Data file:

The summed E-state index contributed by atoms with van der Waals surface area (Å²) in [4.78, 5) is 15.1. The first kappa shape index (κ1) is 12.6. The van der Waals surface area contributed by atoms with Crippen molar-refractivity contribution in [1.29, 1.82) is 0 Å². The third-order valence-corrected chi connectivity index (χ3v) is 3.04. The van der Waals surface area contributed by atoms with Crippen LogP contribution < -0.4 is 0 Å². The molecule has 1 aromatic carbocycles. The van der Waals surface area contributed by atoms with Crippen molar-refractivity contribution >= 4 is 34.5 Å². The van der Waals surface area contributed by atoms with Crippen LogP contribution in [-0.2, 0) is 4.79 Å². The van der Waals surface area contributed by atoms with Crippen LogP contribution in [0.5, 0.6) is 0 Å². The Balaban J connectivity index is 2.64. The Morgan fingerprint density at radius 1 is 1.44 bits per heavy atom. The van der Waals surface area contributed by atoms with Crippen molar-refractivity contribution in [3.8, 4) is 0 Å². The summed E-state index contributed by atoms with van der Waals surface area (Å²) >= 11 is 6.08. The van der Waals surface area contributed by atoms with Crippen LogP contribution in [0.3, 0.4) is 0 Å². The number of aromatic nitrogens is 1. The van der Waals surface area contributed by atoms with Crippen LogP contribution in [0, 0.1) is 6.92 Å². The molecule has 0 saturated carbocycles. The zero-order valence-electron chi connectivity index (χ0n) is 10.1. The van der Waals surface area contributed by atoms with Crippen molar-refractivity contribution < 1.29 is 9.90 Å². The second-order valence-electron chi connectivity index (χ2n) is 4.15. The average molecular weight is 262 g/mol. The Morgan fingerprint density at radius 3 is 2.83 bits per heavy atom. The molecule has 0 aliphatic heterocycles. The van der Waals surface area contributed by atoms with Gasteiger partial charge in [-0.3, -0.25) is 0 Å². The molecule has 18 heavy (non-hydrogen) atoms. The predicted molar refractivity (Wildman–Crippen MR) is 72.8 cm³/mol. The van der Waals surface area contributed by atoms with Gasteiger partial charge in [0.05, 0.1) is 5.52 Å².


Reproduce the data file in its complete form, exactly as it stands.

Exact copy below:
The summed E-state index contributed by atoms with van der Waals surface area (Å²) in [4.78, 5) is 15.1. The first kappa shape index (κ1) is 12.6. The van der Waals surface area contributed by atoms with Crippen molar-refractivity contribution in [1.29, 1.82) is 0 Å². The third-order valence-corrected chi connectivity index (χ3v) is 3.04. The van der Waals surface area contributed by atoms with Crippen LogP contribution < -0.4 is 0 Å². The molecule has 1 aromatic carbocycles. The van der Waals surface area contributed by atoms with Crippen molar-refractivity contribution >= 4 is 34.5 Å². The van der Waals surface area contributed by atoms with Crippen LogP contribution in [-0.2, 0) is 4.79 Å². The van der Waals surface area contributed by atoms with Crippen LogP contribution in [0.5, 0.6) is 0 Å². The Balaban J connectivity index is 2.64. The Morgan fingerprint density at radius 1 is 1.44 bits per heavy atom. The van der Waals surface area contributed by atoms with Crippen molar-refractivity contribution in [3.8, 4) is 0 Å². The summed E-state index contributed by atoms with van der Waals surface area (Å²) >= 11 is 6.08. The van der Waals surface area contributed by atoms with Crippen LogP contribution in [0.3, 0.4) is 0 Å². The number of aromatic nitrogens is 1. The van der Waals surface area contributed by atoms with Crippen LogP contribution in [0, 0.1) is 6.92 Å². The molecule has 0 saturated carbocycles. The zero-order valence-electron chi connectivity index (χ0n) is 10.1. The van der Waals surface area contributed by atoms with Crippen molar-refractivity contribution < 1.29 is 9.90 Å². The second-order valence-electron chi connectivity index (χ2n) is 4.15. The average molecular weight is 262 g/mol. The Morgan fingerprint density at radius 3 is 2.83 bits per heavy atom. The molecule has 0 aliphatic heterocycles. The van der Waals surface area contributed by atoms with Gasteiger partial charge in [-0.3, -0.25) is 0 Å². The molecule has 18 heavy (non-hydrogen) atoms. The predicted molar refractivity (Wildman–Crippen MR) is 72.8 cm³/mol. The van der Waals surface area contributed by atoms with Gasteiger partial charge in [0.05, 0.1) is 5.52 Å².